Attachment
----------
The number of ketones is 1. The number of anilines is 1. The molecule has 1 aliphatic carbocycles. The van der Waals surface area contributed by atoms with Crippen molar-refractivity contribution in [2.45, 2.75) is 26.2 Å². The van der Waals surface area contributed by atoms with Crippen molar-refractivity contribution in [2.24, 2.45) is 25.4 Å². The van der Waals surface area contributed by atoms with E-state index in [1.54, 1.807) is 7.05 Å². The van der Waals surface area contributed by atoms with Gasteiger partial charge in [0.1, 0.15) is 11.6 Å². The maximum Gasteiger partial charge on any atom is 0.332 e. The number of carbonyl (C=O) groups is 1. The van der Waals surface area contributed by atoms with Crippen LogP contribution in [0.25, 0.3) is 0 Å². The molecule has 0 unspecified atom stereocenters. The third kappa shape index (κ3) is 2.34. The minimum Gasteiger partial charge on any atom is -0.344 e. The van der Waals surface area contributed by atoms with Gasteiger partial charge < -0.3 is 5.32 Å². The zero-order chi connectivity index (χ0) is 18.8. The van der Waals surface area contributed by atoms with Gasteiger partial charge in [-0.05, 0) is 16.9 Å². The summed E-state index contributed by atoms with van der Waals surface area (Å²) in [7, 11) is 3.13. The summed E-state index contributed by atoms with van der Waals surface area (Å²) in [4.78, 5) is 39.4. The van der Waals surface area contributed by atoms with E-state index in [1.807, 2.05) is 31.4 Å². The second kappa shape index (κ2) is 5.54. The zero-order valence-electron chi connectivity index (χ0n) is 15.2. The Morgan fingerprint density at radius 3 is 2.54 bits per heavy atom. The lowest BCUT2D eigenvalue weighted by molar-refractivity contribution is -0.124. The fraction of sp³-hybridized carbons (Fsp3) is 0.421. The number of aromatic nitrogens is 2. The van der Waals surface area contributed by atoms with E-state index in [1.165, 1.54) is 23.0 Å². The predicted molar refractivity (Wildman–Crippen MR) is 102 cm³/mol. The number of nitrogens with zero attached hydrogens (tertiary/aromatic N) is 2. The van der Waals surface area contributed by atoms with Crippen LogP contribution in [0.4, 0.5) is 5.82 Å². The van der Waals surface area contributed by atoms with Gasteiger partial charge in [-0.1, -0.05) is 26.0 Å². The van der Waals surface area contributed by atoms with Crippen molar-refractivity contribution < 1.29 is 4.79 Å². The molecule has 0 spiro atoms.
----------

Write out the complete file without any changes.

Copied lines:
The number of ketones is 1. The number of anilines is 1. The molecule has 1 aliphatic carbocycles. The van der Waals surface area contributed by atoms with Crippen molar-refractivity contribution in [2.45, 2.75) is 26.2 Å². The van der Waals surface area contributed by atoms with Crippen molar-refractivity contribution in [2.24, 2.45) is 25.4 Å². The van der Waals surface area contributed by atoms with E-state index in [1.54, 1.807) is 7.05 Å². The van der Waals surface area contributed by atoms with Gasteiger partial charge in [0.1, 0.15) is 11.6 Å². The maximum Gasteiger partial charge on any atom is 0.332 e. The number of carbonyl (C=O) groups is 1. The van der Waals surface area contributed by atoms with Crippen LogP contribution in [0.25, 0.3) is 0 Å². The molecule has 0 unspecified atom stereocenters. The third kappa shape index (κ3) is 2.34. The minimum Gasteiger partial charge on any atom is -0.344 e. The van der Waals surface area contributed by atoms with Gasteiger partial charge < -0.3 is 5.32 Å². The zero-order chi connectivity index (χ0) is 18.8. The van der Waals surface area contributed by atoms with Gasteiger partial charge in [-0.05, 0) is 16.9 Å². The summed E-state index contributed by atoms with van der Waals surface area (Å²) in [7, 11) is 3.13. The summed E-state index contributed by atoms with van der Waals surface area (Å²) in [4.78, 5) is 39.4. The van der Waals surface area contributed by atoms with E-state index in [1.807, 2.05) is 31.4 Å². The second kappa shape index (κ2) is 5.54. The zero-order valence-electron chi connectivity index (χ0n) is 15.2. The Morgan fingerprint density at radius 3 is 2.54 bits per heavy atom. The lowest BCUT2D eigenvalue weighted by molar-refractivity contribution is -0.124. The fraction of sp³-hybridized carbons (Fsp3) is 0.421. The number of aromatic nitrogens is 2. The van der Waals surface area contributed by atoms with E-state index in [1.165, 1.54) is 23.0 Å². The predicted molar refractivity (Wildman–Crippen MR) is 102 cm³/mol. The number of nitrogens with zero attached hydrogens (tertiary/aromatic N) is 2. The van der Waals surface area contributed by atoms with Crippen LogP contribution in [0.4, 0.5) is 5.82 Å². The van der Waals surface area contributed by atoms with Gasteiger partial charge in [-0.1, -0.05) is 26.0 Å². The van der Waals surface area contributed by atoms with Crippen molar-refractivity contribution < 1.29 is 4.79 Å². The molecule has 0 spiro atoms.